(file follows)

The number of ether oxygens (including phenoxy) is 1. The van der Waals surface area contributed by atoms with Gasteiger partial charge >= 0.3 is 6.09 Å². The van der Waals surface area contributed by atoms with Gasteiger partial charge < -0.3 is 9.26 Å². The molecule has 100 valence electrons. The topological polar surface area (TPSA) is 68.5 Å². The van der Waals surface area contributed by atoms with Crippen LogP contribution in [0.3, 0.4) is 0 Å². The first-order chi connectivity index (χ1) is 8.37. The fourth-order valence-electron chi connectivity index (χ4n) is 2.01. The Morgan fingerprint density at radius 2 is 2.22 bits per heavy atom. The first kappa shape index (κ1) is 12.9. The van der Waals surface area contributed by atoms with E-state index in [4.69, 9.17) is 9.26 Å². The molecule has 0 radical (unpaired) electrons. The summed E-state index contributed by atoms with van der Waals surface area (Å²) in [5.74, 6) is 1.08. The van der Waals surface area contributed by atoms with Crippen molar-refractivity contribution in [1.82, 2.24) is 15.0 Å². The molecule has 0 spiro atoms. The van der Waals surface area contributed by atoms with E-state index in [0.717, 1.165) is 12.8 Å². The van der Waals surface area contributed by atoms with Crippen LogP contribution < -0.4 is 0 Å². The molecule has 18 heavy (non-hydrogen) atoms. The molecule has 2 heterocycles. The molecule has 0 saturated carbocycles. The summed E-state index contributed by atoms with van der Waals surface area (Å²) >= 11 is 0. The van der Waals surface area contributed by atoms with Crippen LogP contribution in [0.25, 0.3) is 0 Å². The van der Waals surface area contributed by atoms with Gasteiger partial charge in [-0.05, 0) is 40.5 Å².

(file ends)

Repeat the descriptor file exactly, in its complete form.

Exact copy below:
The number of ether oxygens (including phenoxy) is 1. The van der Waals surface area contributed by atoms with Gasteiger partial charge >= 0.3 is 6.09 Å². The van der Waals surface area contributed by atoms with Gasteiger partial charge < -0.3 is 9.26 Å². The molecule has 100 valence electrons. The topological polar surface area (TPSA) is 68.5 Å². The van der Waals surface area contributed by atoms with Crippen LogP contribution in [0.3, 0.4) is 0 Å². The first-order chi connectivity index (χ1) is 8.37. The fourth-order valence-electron chi connectivity index (χ4n) is 2.01. The Morgan fingerprint density at radius 2 is 2.22 bits per heavy atom. The first kappa shape index (κ1) is 12.9. The van der Waals surface area contributed by atoms with E-state index in [4.69, 9.17) is 9.26 Å². The molecule has 0 radical (unpaired) electrons. The summed E-state index contributed by atoms with van der Waals surface area (Å²) in [5.74, 6) is 1.08. The van der Waals surface area contributed by atoms with Crippen molar-refractivity contribution in [1.82, 2.24) is 15.0 Å². The molecule has 0 spiro atoms. The van der Waals surface area contributed by atoms with E-state index in [0.717, 1.165) is 12.8 Å². The van der Waals surface area contributed by atoms with Crippen LogP contribution < -0.4 is 0 Å². The molecule has 18 heavy (non-hydrogen) atoms. The molecule has 2 heterocycles. The molecule has 0 saturated carbocycles. The summed E-state index contributed by atoms with van der Waals surface area (Å²) >= 11 is 0. The van der Waals surface area contributed by atoms with Crippen LogP contribution in [0.25, 0.3) is 0 Å². The van der Waals surface area contributed by atoms with Gasteiger partial charge in [-0.05, 0) is 40.5 Å².